Before working with Varsity Tutors, I spent two years working full time with talented but under-resourced high school students gain access to prestigious colleges and universities. During that time I developed a tutoring style that is rooted in energetic working relationships and a thorough evaluation of student skills. I believe that tutoring is only effective when a student benefits from it long after our sessions are finished. For this reason, I stress that my students focus on and internalize the process and approaches that we review during our time together. My expertise lies primarily in teaching reading and writing. A writing instructor I seek to imbue my pupils with the ability to produce essays that are cogent, well structured, and display a distinct voice. When working with students on reading, my main objective is to make sure that they have a specific way to tackle dense passages with maximum retention. My methodology for test taking centers on context dependent process of elimination and the utilization of comprehension rather than memorization.
I graduated from Claremont McKenna College on a full-ride scholarship with a B.A. in Government and Legal Studies and have familiarity with the college admission process that I would be happy to share with clients. Some of the best moments of my teaching career thus far have been celebrating admissions to Stanford, Occidental, MIT, and Dartmouth with former pupils and guiding six juniors in high school to scores of 10 and above on the ACT writing section in 2014-2015. I find times like these to be extremely rewarding and expect to have more of them in the future.
In my spare time I like to read (working on David Foster Wallace's "Infinite Jest" currently), follow the Cubs, Bears, Bulls, and Blackhawks, and learn about global politics.
Claremont McKenna College - Bachelors, Government and Legal Studies
What might you do in a typical first session with a student?
Work on understanding who the student is, what his/her goals are, and then outline the best way to get there.
How can you help a student become an independent learner?
One way is to ignite genuine intrinsic motivation in a given subject matter by helping the student develop mastery over it. It is easy to want to do something when you feel that you are good at.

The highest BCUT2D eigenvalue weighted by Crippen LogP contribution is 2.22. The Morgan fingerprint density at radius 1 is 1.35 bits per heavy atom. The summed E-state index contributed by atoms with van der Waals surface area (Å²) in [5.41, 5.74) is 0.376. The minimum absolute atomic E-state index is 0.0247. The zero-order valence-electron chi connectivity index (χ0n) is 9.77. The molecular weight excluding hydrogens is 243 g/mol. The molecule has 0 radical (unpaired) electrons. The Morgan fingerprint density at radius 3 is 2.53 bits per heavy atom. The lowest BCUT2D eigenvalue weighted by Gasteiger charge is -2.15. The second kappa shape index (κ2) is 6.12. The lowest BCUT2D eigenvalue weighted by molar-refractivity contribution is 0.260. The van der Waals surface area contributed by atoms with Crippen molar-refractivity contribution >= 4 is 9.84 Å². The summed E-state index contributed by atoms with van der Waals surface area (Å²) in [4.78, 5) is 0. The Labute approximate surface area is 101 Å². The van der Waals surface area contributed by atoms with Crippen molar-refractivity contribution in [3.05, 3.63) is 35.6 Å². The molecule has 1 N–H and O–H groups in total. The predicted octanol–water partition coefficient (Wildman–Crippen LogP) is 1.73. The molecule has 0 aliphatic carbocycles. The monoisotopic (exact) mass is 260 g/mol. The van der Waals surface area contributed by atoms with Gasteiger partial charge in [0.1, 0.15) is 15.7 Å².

How would you help a student stay motivated?
By helping them keep track of the progress that they've made and consistently reminding them of what they could still achieve.
If a student has difficulty learning a skill or concept, what would you do?
Break it up into easily digestible chunks and review those concepts until the student demonstrates comprehension.
How do you help students who are struggling with reading comprehension?
I would introduce them to an active reading methodology that would reveal to them what developmental areas to target.
What strategies have you found to be most successful when you start to work with a student?
Developing a good working relationship and allowing them the opportunity to have some ownership over how we tackle concepts in a given session.
How would you help a student get excited/engaged with a subject that they are struggling in?
Ideally by helping them not struggle in it.
What techniques would you use to be sure that a student understands the material?
I have them teach me or someone else the concept.
How do you build a student's confidence in a subject?
By helping them understand that their proficiency in a subject will increase with their effort.
How do you evaluate a student's needs?
I don't believe in a catch-all approach. Each student deserves personalized assessment of their skills with respect to the goals that they seek to meet.
How do you adapt your tutoring to the student's needs?
By evaluating their cognitive learning style and modifying our sessions thereafter.
What types of materials do you typically use during a tutoring session?
Paper and pencil are my bread and butter. Depending on goals for a particular session, we might use multimedia platforms; a laptop is handy here.
What is your teaching philosophy?
Outcomes matter, but the process matters more.